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Drug War v. Civil Liberties II


Radley Balko has a terrific article about no-knock warrants, which does a particularly good job of outlining the way that the War On (Some Classes of People Who Use Some) Drugs has been used to eviscerate civil liberties. Particularly important is the that the potential for destroying evidence provides an “exigent circumstance” for unannounced searches, which effectively removes any barrier to such searches at all:

As the name indicates, a “no-knock” raid occurs when police forcibly enter a private residence without first knocking and announcing that they’re the police. The tactic is appropriate in a few limited situations, such as when hostages or fugitives are involved, or where the suspect poses an immediate threat to community safety. But increasingly, this highly confrontational tactic is being used in less volatile situations, most commonly to serve routine search warrants for illegal drugs.

These raids are often launched on tips from notoriously unreliable confidential informants. Rubber-stamp judges, dicey informants, and aggressive policing have thus given rise to the countless examples of “wrong door” raids we read about in the news. In fact, there’s a disturbingly long list of completely innocent people who’ve been killed in “wrong door” raids, including New York City worker Alberta Spruill, Boston minister Accelyne Williams, and a Mexican immigrant in Denver named Ismael Mena.


With those two clauses, Souter effectively dismissed the common-law principle that announcement protects the innocent from an unjustified home invasion and instead instructed police to treat everyone named in a drug search warrant as if they were already guilty. What good is an announcement if police aren’t required to give you sufficient time to answer the door? Under Souter’s reasoning, it’s difficult to understand what purpose the announcement requirement put forth in Wilson serves at all, other than offering a quaint, ceremonial homage to a time when the Fourth Amendment was more than a mere formality.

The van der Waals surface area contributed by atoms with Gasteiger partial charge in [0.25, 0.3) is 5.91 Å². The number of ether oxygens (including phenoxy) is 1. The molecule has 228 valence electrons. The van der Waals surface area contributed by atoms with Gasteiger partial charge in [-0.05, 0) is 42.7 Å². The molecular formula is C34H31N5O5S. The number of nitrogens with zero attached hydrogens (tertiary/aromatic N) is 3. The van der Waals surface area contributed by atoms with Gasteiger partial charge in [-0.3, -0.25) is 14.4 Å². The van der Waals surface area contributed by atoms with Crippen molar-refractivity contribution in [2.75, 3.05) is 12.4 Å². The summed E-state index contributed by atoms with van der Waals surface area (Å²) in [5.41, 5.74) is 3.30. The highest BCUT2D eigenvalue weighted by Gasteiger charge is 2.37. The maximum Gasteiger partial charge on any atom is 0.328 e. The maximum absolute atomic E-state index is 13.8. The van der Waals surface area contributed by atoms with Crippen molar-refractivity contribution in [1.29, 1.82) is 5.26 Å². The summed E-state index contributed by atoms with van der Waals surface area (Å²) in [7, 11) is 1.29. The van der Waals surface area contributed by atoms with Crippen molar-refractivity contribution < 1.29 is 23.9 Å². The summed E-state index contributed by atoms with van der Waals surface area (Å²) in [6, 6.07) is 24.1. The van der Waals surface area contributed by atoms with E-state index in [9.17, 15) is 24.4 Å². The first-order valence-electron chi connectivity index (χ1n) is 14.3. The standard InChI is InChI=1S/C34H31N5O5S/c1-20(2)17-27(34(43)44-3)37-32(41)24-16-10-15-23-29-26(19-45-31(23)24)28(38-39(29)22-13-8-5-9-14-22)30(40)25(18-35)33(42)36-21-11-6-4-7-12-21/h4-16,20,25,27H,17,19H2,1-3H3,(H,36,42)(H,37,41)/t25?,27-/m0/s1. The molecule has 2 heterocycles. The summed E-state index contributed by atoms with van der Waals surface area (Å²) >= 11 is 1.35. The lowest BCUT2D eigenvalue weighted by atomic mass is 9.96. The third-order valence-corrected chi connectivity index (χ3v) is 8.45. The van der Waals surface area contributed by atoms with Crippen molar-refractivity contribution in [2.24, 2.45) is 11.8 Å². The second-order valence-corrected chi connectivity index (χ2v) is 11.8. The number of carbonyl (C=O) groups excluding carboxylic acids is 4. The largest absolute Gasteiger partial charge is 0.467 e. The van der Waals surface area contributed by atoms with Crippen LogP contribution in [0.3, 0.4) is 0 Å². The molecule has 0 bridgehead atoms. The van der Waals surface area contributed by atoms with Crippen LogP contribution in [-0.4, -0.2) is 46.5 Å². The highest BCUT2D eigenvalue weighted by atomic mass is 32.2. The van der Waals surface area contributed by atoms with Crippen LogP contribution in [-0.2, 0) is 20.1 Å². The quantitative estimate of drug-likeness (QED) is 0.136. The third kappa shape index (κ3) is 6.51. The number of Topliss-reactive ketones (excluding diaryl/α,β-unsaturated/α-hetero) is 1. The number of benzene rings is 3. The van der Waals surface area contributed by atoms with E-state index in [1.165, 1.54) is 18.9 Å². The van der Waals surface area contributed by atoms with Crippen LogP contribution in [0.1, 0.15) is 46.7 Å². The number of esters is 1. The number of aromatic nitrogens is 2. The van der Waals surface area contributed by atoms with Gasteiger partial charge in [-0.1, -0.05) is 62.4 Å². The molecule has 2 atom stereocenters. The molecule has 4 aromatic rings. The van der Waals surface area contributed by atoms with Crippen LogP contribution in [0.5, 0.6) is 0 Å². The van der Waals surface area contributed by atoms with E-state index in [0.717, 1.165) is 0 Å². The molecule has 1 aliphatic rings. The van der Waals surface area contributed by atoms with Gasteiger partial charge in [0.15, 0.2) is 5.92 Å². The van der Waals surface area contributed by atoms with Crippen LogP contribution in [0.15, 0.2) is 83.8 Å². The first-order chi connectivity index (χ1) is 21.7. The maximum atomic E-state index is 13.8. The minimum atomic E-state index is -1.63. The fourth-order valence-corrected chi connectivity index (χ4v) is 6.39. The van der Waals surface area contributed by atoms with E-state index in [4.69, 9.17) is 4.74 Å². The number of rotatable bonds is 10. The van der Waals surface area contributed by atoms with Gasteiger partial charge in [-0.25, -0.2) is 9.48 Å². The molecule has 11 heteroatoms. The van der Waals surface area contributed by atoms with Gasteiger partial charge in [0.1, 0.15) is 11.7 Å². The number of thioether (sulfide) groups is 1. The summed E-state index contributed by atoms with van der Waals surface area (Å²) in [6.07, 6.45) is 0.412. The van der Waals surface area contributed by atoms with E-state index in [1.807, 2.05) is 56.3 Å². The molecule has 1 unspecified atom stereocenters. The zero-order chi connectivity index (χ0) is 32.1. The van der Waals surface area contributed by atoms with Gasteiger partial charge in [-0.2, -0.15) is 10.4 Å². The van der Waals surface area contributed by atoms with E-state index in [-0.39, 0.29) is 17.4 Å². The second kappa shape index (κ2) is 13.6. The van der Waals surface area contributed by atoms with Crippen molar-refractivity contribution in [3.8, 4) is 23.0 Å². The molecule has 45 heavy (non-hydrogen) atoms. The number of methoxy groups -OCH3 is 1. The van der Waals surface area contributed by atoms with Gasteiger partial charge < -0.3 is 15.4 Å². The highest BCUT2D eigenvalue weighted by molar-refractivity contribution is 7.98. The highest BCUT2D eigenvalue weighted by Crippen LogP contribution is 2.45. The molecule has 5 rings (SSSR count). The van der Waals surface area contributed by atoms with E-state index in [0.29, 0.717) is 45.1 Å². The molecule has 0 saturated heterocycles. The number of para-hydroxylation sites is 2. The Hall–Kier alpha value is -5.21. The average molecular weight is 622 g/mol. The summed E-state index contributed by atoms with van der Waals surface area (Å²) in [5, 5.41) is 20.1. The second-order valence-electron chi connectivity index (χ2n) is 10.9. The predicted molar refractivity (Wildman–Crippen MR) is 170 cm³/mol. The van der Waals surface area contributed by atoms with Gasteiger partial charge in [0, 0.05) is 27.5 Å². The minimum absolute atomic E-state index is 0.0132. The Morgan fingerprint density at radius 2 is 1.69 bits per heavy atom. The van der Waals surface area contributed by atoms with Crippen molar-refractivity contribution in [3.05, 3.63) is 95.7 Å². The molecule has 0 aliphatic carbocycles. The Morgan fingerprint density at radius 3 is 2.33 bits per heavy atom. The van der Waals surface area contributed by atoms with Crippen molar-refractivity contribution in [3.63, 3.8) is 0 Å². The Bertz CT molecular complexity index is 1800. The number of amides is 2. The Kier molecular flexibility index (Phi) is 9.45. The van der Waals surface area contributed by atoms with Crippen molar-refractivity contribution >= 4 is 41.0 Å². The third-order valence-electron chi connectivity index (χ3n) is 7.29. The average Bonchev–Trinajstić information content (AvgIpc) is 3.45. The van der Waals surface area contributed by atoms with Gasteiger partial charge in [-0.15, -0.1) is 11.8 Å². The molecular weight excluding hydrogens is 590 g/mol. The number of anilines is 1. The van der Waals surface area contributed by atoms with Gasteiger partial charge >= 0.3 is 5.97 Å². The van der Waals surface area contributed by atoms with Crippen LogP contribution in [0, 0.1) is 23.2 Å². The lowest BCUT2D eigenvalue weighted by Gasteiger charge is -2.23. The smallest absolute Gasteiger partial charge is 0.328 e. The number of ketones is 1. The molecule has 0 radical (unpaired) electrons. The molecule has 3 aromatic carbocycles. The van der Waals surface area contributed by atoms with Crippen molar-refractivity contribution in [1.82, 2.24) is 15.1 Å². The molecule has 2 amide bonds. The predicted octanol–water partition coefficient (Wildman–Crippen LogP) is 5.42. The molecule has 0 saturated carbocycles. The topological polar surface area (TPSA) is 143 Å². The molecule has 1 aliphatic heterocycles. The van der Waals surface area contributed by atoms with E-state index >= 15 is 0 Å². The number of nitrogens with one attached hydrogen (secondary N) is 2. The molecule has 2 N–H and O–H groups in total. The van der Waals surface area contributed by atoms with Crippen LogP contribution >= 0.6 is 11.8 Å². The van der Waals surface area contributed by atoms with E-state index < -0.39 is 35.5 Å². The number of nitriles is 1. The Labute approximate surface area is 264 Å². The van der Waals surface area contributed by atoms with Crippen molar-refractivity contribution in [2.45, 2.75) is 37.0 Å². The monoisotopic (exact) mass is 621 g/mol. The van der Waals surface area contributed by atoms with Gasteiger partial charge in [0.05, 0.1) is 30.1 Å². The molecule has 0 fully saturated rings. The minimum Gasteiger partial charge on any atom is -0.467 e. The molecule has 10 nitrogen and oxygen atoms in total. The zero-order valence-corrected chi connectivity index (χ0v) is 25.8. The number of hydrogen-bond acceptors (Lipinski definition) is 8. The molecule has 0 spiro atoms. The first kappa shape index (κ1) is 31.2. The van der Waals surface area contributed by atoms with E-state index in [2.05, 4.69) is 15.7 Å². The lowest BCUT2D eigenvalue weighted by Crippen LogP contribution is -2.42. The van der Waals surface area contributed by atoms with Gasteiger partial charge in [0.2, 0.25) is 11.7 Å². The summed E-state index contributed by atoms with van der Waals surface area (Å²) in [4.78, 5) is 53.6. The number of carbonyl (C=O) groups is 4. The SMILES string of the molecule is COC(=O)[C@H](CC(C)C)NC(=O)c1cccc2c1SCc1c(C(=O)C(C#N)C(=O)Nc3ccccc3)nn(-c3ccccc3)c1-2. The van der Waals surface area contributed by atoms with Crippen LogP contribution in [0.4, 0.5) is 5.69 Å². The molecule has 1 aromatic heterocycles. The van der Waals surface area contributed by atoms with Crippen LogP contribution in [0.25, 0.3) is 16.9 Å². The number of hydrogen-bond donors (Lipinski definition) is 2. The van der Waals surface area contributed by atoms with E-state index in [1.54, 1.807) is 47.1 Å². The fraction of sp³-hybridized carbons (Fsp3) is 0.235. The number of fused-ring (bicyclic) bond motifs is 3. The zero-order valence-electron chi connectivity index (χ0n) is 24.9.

There’s also a lot of good stuff in the article about the militarization of police forces. Balko also preemptively explains why Glenn Reynolds–in his never-ending quest to establish himself as the blogosphere’s most statist “libertarian”–is wrong to argue that the exclusionary rule should not be used as a remedy in such cases. While it sounds nice on paper, and while I’m all for creating full liability and removing legal immunities in cases of no-knock searches, as Balko points out “monetary damages against police in such cases are unheard of.” By allowing the police to use illegally seized evidence, Reynolds’ remedy would leave large incentives to continue the illegal behavior in place, and given the vanishingly small chance of winning significant damages it’s highly unlikely that innocent victims (who are overwhelmingly likely to be poor, unaware of favorable changes in civil law codes, etc.) will sue the police. Making no-knock (or other kinds of unconstitutional) searches illegal but permitting the state to use any evidence gained from them is functionally indistinguishable from just making them legal.

And for a tragic account of the awful potential consequences of “no-knock” searches, remember Balko’s terrific work on the horrifying case of Cory Maye.

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